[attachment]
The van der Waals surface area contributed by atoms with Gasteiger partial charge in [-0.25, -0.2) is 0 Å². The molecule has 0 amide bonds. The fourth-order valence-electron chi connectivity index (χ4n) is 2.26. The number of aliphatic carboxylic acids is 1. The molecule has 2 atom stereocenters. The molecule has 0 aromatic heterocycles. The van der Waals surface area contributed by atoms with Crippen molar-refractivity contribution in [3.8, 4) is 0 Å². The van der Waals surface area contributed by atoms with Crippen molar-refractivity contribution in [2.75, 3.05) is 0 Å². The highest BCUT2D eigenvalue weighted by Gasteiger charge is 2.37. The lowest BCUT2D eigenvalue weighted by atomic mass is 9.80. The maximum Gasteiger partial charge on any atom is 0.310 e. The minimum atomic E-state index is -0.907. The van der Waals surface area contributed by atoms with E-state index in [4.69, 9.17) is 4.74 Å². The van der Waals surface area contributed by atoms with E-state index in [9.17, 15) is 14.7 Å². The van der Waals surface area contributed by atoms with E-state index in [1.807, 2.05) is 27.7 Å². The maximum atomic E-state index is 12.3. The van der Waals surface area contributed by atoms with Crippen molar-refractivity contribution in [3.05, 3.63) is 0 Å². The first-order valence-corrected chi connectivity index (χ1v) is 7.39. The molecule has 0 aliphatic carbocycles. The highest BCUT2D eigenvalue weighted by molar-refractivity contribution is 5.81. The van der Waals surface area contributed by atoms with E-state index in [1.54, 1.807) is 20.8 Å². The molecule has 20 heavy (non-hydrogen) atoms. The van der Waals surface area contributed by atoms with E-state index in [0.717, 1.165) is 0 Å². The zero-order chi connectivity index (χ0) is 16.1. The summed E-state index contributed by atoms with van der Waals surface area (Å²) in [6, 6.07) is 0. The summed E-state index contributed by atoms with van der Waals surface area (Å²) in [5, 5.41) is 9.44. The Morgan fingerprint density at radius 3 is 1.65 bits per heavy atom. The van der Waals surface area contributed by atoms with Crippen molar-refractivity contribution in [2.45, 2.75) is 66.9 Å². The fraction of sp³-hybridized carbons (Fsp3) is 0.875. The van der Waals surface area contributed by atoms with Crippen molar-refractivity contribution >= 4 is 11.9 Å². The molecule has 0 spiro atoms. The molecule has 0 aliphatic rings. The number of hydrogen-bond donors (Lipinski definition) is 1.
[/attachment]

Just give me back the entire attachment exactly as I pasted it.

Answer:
The van der Waals surface area contributed by atoms with Gasteiger partial charge in [-0.25, -0.2) is 0 Å². The molecule has 0 amide bonds. The fourth-order valence-electron chi connectivity index (χ4n) is 2.26. The number of aliphatic carboxylic acids is 1. The molecule has 2 atom stereocenters. The molecule has 0 aromatic heterocycles. The van der Waals surface area contributed by atoms with Crippen molar-refractivity contribution in [3.8, 4) is 0 Å². The van der Waals surface area contributed by atoms with Crippen molar-refractivity contribution in [2.75, 3.05) is 0 Å². The highest BCUT2D eigenvalue weighted by Gasteiger charge is 2.37. The lowest BCUT2D eigenvalue weighted by atomic mass is 9.80. The maximum Gasteiger partial charge on any atom is 0.310 e. The minimum atomic E-state index is -0.907. The van der Waals surface area contributed by atoms with E-state index in [4.69, 9.17) is 4.74 Å². The van der Waals surface area contributed by atoms with E-state index in [9.17, 15) is 14.7 Å². The van der Waals surface area contributed by atoms with E-state index in [1.807, 2.05) is 27.7 Å². The maximum atomic E-state index is 12.3. The van der Waals surface area contributed by atoms with Crippen molar-refractivity contribution in [3.05, 3.63) is 0 Å². The first-order valence-corrected chi connectivity index (χ1v) is 7.39. The molecule has 0 aliphatic carbocycles. The highest BCUT2D eigenvalue weighted by molar-refractivity contribution is 5.81. The van der Waals surface area contributed by atoms with E-state index in [1.54, 1.807) is 20.8 Å². The molecule has 20 heavy (non-hydrogen) atoms. The van der Waals surface area contributed by atoms with E-state index in [0.717, 1.165) is 0 Å². The zero-order chi connectivity index (χ0) is 16.1. The summed E-state index contributed by atoms with van der Waals surface area (Å²) in [6, 6.07) is 0. The summed E-state index contributed by atoms with van der Waals surface area (Å²) in [5, 5.41) is 9.44. The Morgan fingerprint density at radius 3 is 1.65 bits per heavy atom. The van der Waals surface area contributed by atoms with Crippen molar-refractivity contribution in [2.45, 2.75) is 66.9 Å². The fraction of sp³-hybridized carbons (Fsp3) is 0.875. The van der Waals surface area contributed by atoms with Crippen molar-refractivity contribution >= 4 is 11.9 Å². The molecule has 0 spiro atoms. The molecule has 0 aliphatic rings. The number of hydrogen-bond donors (Lipinski definition) is 1.